Both Clayton Christensen and Geoffrey Moore have noted that players exploiting different business models are advantaged in different stages of a categories’ evolution. I’ve build on their thinking to argue the following:
Stage I categories: Most offerings aren’t yet good enough, interfaces aren’t standardized, and a strong hand needs to be exerted on value chain players to ensure that customers and end users have an acceptable experience. Current examples would include the iPod ecosystem, and Nokia’s vertically integrated approach to handset design and development throughout the 90’s. Search, dominated by Google, too, appears to have many characteristics of a Stage I ecosystem. Advantage in these cases go to vertically integrated players or to those who can more or less control the key elements that create the user experience. Over time, interfaces become more standardized, different players chafe at the control exerted by the dominant player, and the category moves to stage II.
In Stage II, the most profitable players are those that control a key layer of functionality, while leveraging the infrastructure of ecosystem partners to create a complete solution. Focusing on one horizontal layer makes sense here. The best known examples here would include the “Wintel” dominance of the software and chip layers for PC’s. Eventually, however, the functionality of these layers gets to the point where it simply doesn’t need improving (at least for most customers). It becomes increasingly difficult for dominant players to persuade customerst to pay for further improvements (witness Forbes columnist Peter Huber referring to the attempts to improve the operating system and office software by Microsoft as “Blunder 2007”). Facebook has this feel to me (which is one reason Google is treating the social-networking site as such a threat). What happens next? Advantage goes to those who can deal with the remaining problems users have, often by specializing on key process technologies or on price, leading to…
Stage III: In this stage, advantage goes to those firms who are spectacular at process innovations (such as Dell in supply chain management) or to those who control a key component, and can in effect ‘sell bullets to the combatants’. The key point here is that they make money on solving problems that are sufficiently interesting to enough customers that they will gladly pay to have those dealt with. Inevitably, however, technological development, firm strategies and the relentless quest for new spaces to compete in leads to…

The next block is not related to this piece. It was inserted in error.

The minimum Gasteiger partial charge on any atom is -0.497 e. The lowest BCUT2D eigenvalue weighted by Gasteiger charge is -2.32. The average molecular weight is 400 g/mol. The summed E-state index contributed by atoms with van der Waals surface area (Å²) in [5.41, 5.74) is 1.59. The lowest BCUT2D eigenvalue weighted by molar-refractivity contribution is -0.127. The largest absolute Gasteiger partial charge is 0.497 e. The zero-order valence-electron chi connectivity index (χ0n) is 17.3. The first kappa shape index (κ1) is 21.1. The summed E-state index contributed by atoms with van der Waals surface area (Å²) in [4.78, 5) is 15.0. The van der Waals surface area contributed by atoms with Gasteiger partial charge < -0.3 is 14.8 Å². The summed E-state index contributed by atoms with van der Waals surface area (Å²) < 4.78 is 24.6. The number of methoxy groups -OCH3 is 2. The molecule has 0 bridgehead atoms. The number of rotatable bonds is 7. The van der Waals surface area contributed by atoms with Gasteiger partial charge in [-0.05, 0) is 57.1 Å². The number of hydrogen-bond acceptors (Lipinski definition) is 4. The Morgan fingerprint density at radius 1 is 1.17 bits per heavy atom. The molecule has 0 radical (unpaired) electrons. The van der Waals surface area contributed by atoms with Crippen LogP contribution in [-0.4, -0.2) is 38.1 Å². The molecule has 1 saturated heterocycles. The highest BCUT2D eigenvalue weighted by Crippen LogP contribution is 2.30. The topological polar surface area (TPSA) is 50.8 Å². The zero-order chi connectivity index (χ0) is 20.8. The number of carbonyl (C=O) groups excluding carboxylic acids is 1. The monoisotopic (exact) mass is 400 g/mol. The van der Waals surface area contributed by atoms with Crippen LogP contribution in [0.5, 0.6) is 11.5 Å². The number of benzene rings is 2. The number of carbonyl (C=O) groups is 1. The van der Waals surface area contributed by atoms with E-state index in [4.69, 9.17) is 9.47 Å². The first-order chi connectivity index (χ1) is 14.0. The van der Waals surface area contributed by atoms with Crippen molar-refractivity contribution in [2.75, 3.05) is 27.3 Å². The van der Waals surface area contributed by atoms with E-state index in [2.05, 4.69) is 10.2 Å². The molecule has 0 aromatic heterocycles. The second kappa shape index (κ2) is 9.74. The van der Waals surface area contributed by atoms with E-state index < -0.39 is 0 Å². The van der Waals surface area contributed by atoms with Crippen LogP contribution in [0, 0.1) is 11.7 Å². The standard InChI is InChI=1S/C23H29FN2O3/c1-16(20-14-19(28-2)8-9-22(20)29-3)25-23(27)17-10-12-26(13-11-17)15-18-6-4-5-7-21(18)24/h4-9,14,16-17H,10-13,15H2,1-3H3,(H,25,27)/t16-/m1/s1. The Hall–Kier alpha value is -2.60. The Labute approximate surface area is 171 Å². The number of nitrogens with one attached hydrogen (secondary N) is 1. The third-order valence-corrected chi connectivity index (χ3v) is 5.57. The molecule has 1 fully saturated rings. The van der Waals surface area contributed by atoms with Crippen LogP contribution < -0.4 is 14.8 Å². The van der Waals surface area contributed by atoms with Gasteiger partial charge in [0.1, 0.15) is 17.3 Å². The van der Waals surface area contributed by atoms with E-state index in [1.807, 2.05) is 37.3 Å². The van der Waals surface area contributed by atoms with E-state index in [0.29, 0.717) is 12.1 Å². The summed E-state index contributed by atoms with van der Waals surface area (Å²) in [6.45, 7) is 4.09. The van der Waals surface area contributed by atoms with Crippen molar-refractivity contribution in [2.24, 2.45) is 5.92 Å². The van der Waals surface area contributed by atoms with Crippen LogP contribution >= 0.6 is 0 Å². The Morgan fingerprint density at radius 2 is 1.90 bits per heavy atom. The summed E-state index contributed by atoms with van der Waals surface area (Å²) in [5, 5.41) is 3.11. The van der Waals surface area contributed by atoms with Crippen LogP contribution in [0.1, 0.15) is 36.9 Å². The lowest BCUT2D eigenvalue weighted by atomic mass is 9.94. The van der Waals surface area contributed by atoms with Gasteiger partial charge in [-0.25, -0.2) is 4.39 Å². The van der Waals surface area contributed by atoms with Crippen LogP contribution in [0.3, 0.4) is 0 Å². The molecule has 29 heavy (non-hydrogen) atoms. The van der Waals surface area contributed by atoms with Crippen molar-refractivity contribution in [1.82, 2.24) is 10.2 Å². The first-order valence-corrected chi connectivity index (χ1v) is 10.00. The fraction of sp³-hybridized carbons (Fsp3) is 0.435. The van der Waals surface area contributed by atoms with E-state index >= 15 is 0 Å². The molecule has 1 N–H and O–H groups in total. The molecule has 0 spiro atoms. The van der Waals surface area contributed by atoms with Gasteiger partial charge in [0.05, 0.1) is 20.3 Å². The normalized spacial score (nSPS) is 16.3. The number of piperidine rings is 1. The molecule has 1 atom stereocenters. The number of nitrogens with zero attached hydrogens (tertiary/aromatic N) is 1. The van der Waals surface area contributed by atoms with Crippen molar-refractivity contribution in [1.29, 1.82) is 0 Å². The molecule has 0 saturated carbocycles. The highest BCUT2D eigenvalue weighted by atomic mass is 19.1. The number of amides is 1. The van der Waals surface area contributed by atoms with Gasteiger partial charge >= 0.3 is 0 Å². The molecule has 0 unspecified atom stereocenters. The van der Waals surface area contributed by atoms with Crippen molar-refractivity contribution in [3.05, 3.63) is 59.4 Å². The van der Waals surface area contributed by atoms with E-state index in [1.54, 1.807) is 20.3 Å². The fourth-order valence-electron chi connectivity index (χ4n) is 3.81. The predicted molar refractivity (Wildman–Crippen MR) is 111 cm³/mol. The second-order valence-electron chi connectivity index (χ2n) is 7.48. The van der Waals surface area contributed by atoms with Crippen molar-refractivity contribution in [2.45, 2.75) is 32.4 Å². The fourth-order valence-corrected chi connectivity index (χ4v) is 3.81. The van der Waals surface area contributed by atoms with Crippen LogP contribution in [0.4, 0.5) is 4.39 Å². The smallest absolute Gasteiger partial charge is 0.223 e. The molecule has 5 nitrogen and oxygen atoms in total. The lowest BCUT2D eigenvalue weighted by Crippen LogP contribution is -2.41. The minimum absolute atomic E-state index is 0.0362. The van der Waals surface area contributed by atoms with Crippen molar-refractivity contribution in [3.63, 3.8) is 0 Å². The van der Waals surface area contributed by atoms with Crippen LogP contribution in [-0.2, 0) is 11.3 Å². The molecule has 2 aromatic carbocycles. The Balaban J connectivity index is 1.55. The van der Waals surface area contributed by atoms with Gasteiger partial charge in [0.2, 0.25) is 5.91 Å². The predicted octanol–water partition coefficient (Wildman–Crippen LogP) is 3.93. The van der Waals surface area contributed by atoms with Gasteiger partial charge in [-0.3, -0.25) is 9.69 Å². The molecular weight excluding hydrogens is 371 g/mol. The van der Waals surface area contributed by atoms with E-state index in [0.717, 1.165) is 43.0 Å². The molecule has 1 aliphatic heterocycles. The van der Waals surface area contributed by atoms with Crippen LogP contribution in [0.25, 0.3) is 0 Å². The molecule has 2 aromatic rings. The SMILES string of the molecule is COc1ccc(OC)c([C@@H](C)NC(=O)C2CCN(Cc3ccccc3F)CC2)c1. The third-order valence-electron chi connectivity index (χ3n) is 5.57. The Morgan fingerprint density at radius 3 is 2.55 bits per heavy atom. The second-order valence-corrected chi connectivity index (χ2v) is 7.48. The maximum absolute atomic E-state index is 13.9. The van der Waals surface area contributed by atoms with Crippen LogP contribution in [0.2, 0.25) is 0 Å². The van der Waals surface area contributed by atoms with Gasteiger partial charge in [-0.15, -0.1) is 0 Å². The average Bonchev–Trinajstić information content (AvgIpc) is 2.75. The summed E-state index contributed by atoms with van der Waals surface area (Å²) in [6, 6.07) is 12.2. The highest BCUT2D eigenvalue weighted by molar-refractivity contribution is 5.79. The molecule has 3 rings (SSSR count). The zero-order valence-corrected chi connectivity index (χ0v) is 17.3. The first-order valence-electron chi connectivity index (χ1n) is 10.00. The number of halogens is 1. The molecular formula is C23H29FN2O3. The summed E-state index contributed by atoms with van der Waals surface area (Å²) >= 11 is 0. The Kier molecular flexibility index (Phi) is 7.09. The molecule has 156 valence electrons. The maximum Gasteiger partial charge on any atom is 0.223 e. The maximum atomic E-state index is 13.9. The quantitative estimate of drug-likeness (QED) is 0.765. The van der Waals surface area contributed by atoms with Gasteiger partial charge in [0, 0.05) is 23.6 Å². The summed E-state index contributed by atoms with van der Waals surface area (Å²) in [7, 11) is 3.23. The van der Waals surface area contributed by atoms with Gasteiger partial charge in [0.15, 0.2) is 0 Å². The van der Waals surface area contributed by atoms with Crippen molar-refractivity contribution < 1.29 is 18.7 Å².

Stage IV—> Stage I: The Empire strikes back. here, an entirely new category emerges, with interfaces that are not ‘good enough’ and the race once again goes to key players that can control all the necessary interfaces.
I was fascinated therefore to read about Verizon Wireless opening its network to many different kinds of devices – which is an interesting move from trying to dominate in a walled garden (a Phase I strategy) to trying to develop a business model that emphasizes domination of a layer (a Phase II strategy). As Business Week (December 10, 2007 edition) reports, Verizon “had built the most profitab le U. S. wireless business by tightly controlling the devices and programs, such as games and maps that could operate on its network. How tightly? The examples are legendary, but just this summer Verizon disabled the GPS navigation capability built into a Blackberry device; in November, it introduced its own similar service.” Perhaps the company is anticipating the category transition that is likely to make the current business model of mobile operators irrelevant.
Microsoft is potentially also sparking a shift from a Phase I to Phase II category in portable music with the continuing development of its Zune player. Although few would argue that it is at the stage to topple Apple’s iPod yet, there is already clear evidence that Apple’s partners (such as music and movie companies) are beginning to chafe at its category dominance and would be willing to support alternative approaches. Stephen Wildstrom, Business Week’s Tech & You columnist, suggests that the future of on-line music is likely to be a monthly subscription that allows users to play all their music on any device. Such a system would spark a massive horizontalization in the music business as well.